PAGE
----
I have been an airline brat my entire life. Growing up my dad was a pilot, so our family traveled quite a bit. I have always been fascinated by different places, cultures, and ways of life. So no great surprise when my soul mate walked into my life and also worked for an airline. We traveled extensively (thanks to me no longer being a stubborn teenager who never wanted to leave friends or boyfriends…dumbass!) The key was we always traveled together, and Dan handled everything! I just got to show up and enjoy! No stress or scary stuff for me…I could always trust that Dan had everything under control.
I like to think I’m pretty independent and adventuresome in my own right, so when we decided we were ready to redo Dan’s ancestral home, I was no longer working and so the natural choice was for me to go to Croatia and oversee the work. I would also be tasked with getting our new (to us) boat set up and ready for adventures. Sounded pretty good….I could handle this, right? As planned, my wonderful husband made all the arrangements which would include accompanying me to Croatia and spending a week getting me squared away. “You can drive a manual, right?” He asks. “Ummm….I guess. My first car was a manual, but I really haven’t driven one in probably 25 years.” I figure it’s no problem….kinda like riding a bike, right? Except, I have NEVER driven in a foreign country (never mind an island that has steep cliff drop offs and crazy winding roads that in America are considered one lane, not two). Okay, feeling a little queasy from the stress, but I got this….right? Oh, I forgot to mention the ferry that I have to drive the car onto and get myself off of like something out of the starting line up of a NASCAR race.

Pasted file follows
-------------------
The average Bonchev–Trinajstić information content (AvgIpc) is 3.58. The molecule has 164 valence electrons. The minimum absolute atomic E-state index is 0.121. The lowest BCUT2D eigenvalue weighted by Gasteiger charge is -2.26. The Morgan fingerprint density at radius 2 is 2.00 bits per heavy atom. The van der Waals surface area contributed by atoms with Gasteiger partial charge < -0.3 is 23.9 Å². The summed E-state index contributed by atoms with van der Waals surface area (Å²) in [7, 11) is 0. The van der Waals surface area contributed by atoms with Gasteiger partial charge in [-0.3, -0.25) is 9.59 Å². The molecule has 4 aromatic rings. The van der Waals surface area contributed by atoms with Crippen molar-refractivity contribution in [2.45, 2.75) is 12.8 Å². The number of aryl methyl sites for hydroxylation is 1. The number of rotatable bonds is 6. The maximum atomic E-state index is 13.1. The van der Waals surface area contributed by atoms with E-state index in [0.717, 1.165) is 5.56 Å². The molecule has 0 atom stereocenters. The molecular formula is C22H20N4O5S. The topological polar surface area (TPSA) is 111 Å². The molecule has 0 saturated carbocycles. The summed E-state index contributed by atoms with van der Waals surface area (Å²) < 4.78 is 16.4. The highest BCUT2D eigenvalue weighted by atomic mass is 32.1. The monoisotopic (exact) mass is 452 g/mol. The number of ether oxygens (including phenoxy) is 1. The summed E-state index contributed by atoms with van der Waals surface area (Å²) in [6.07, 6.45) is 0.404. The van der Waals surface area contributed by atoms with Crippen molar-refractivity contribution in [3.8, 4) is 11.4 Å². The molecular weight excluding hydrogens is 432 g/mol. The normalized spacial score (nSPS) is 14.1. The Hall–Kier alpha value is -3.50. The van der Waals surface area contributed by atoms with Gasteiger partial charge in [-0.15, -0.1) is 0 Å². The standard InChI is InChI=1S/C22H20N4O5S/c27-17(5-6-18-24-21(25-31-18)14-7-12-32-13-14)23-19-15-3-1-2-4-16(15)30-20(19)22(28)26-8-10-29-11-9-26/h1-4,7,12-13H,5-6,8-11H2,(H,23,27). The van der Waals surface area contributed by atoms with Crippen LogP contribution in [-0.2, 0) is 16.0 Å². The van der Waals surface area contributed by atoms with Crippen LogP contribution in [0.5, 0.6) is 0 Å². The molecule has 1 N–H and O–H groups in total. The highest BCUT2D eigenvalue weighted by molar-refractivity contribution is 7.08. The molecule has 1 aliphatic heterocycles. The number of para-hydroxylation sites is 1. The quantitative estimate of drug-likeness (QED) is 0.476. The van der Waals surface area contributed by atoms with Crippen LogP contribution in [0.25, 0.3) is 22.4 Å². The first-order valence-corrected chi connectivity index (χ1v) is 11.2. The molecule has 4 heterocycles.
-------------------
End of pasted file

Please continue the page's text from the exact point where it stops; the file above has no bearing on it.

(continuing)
Prior to leaving for this trip, we loaded up 6 large duffles with clothes, kitchen items, and boat things we have acquired over the years (careful to ensure that no bag is over 50 pounds). We also pack up 3 large boxes with more household goods and things to furnish our boat (shopping is immensely easier in America). We Fedex’d the boxes 2 weeks before our departure to a receiving facility in Trieste, Italy (Croatia did not have this available and would’ve charged a 25% tax on whatever we brought in). We figured everything would arrive while Dan was still here so that we could drive together and pick up the 3 fifty pound boxes. Can you guess where this is going?
Dan and I scrambled, fast and furious, to try and accomplish as much as possible before he had to leave me to return to work. Keep in mind, we now own a boat that is wired for 220v which means none of our household appliances would work on the boat. Finding the creature comforts I am use to in America meant trips to a ridiculous number of stores (and odd looks when they had no clue what I was looking for). For example, I was looking for new bedding. They do not understand “queen” sized. Sheets and blankets are labeled by size in centimeters! I am out shopping armed with the knowledge that I have a queen sized bed, I don’t even know where to begin with sizes in centimeters! And, they do not do top sheets here. It is a bottom sheet with a duvet on top. Needless to say, I brought sheets from the US 🙂 While we did get an incredible amount accomplished, it was not everything 🙁
As I said goodbye to my husband for my 1 month solo run, I naturally (for me) felt a little apprehensive (okay, a lot apprehensive) and very lonely. Although I didn’t know anyone or have anyone to talk to, everyone was very friendly and helpful to the crazy American who could only speak English.